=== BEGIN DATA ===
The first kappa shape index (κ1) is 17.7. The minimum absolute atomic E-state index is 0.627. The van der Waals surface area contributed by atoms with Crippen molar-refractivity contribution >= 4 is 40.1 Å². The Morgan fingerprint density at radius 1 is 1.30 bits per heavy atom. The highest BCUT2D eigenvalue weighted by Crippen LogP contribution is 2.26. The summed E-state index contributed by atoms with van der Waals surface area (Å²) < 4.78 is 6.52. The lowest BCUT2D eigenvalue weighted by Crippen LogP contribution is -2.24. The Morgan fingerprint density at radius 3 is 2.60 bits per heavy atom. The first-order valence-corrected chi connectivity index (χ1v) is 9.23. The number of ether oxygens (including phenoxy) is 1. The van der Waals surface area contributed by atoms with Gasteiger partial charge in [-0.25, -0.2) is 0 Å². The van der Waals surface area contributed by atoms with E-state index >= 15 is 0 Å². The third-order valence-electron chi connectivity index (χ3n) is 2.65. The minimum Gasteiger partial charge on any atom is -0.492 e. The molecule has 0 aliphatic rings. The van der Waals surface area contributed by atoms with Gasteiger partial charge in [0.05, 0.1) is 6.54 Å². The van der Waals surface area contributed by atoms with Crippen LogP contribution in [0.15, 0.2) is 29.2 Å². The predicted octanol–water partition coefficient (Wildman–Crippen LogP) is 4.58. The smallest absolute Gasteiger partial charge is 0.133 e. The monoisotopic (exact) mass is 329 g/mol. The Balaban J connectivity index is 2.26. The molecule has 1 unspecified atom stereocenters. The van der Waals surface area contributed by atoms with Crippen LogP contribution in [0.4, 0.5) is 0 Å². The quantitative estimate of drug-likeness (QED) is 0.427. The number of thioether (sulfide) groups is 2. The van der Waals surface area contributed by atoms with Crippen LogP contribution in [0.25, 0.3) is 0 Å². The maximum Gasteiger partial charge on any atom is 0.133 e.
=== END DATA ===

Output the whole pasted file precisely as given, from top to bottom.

The first kappa shape index (κ1) is 17.7. The minimum absolute atomic E-state index is 0.627. The van der Waals surface area contributed by atoms with Crippen molar-refractivity contribution >= 4 is 40.1 Å². The Morgan fingerprint density at radius 1 is 1.30 bits per heavy atom. The highest BCUT2D eigenvalue weighted by Crippen LogP contribution is 2.26. The summed E-state index contributed by atoms with van der Waals surface area (Å²) < 4.78 is 6.52. The lowest BCUT2D eigenvalue weighted by Crippen LogP contribution is -2.24. The Morgan fingerprint density at radius 3 is 2.60 bits per heavy atom. The first-order valence-corrected chi connectivity index (χ1v) is 9.23. The number of ether oxygens (including phenoxy) is 1. The van der Waals surface area contributed by atoms with Gasteiger partial charge in [-0.25, -0.2) is 0 Å². The van der Waals surface area contributed by atoms with E-state index >= 15 is 0 Å². The third-order valence-electron chi connectivity index (χ3n) is 2.65. The minimum Gasteiger partial charge on any atom is -0.492 e. The molecule has 0 aliphatic rings. The van der Waals surface area contributed by atoms with Gasteiger partial charge in [0.05, 0.1) is 6.54 Å². The van der Waals surface area contributed by atoms with Crippen LogP contribution in [0.15, 0.2) is 29.2 Å². The predicted octanol–water partition coefficient (Wildman–Crippen LogP) is 4.58. The smallest absolute Gasteiger partial charge is 0.133 e. The monoisotopic (exact) mass is 329 g/mol. The Balaban J connectivity index is 2.26. The molecule has 1 unspecified atom stereocenters. The van der Waals surface area contributed by atoms with Crippen LogP contribution in [0.4, 0.5) is 0 Å². The quantitative estimate of drug-likeness (QED) is 0.427. The number of thioether (sulfide) groups is 2. The van der Waals surface area contributed by atoms with Crippen LogP contribution in [0.25, 0.3) is 0 Å². The maximum Gasteiger partial charge on any atom is 0.133 e.